and that's how they did that with separating speeches away from each other although there were allowed an instrument and we were put into any particular community and that still issue today you can't find in los angeles or san diego services essential community like the asians and african americans will have that kind of environment many immigrants fell hard to the city too many drink themselves to death row bars known as india now if they were lucky they find their way to the night shift this one that family the night chased they opened up the garage in the city of staten and asked are distributing food and that's the big fitness and actually evolved to where he is going to spark a problem and so they began to find each other after a basketball game at sherman a picnic at ford parked at the silver saddles saloon in pico
rivera indians from different tribes and different traditions and began to gather at the drouth and we had discovered a place called helix dread appear word understated reason that's where we used to come in and the drive in our cars carr everbach survey was a plastic trash can around we use over grumman would say are forty nine songs dr faust coming after the power of synthetic under house and party before denying lila drumming and singing some neighbors delighted that i used to it and i still remember this day my mom had a green billion flowing in the kitchen and in yemen and saying that they were white males invitations in the florida of the nineteen fifty six made the first follow
our creation minister today are well it's a small world version of this book but there was no vendors or what they say bears that nobody really is the maoists weren't allowed to do that like in the forties or the fifties government says noriega goes to war left a few other colleges have promoted the idea of the tal law culture could be the embryo of a new urban indian tribe english speaking with its own ceremonies dances and social relations but i wonder how many reservation indians with their own the travel routes were dismissed the idea as an example of how far are indian culture has been assimilated and drifted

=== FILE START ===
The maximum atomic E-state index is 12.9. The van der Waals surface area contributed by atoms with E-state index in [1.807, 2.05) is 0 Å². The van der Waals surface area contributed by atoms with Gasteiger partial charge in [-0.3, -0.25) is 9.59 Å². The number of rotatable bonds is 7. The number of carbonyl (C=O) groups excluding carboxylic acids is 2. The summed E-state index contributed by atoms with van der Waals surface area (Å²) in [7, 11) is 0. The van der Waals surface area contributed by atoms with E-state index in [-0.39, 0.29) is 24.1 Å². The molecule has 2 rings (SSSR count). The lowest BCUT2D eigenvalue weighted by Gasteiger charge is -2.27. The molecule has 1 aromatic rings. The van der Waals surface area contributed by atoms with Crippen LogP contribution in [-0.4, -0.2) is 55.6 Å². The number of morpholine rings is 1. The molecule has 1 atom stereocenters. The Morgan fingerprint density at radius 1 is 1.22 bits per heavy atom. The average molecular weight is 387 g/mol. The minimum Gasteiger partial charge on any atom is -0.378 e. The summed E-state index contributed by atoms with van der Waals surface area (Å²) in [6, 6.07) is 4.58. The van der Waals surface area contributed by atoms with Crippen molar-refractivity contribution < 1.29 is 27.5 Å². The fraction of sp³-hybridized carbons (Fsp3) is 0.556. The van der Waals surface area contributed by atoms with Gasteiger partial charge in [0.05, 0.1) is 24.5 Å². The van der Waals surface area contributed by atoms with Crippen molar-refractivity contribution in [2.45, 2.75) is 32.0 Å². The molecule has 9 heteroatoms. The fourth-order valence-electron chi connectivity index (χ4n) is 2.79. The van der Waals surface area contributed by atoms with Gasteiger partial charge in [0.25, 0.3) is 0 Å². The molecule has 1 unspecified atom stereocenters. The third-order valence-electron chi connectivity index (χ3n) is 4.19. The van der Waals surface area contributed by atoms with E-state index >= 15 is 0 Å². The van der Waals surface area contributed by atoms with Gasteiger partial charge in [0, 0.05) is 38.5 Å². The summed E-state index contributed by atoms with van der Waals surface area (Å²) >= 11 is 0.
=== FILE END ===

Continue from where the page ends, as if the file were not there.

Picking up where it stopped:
apart from the trial when scientists i do i have many tribes have lost their old traditions of that lost their own
then says the three most lost their language school in order to retain your indian this you borrow from another tribe to keep that ended this morning the younger generation has picked up on that and you see now you see so navajos dancing the northern tribes trouble weighs you see the southern india's that's in northern trouble weighs the northern tribes that's in the southern trouble is southwestern end and california means all involved in the powwow well you know in the olden days when the news came this time than there was more trouble sense of identity well yeah you could clearly see what tribe people came from he could tell by their moccasins and they're making their outfits oh that's a comanche you look at the market since you wouldn't even have to you know get that close you could just tell nowadays it's kind of hard for the distinguished rich person is because of all the rhinestones the neon colored you know on my
bouquet away we have you know patty's dancing we have senators dancing drugs that never had exactly is that the casino tracks your health we had you know they had their own we have bird songs and other things that we've adapted into privately we've adapted the plane's culture because it it's a spectacular find its eye catching fire it's ok because that dream is calling your spirit but i've never felt comfortable in the area i'm not a dancer and i'm out of step with the values of competition and prize money and the boost that sell water buffalo horns from asia and all the effort to make tribal culture accessible to the white community in our attempt to reach out to have we traded the depth and uniqueness of tribal identity or pan indian stereotypes have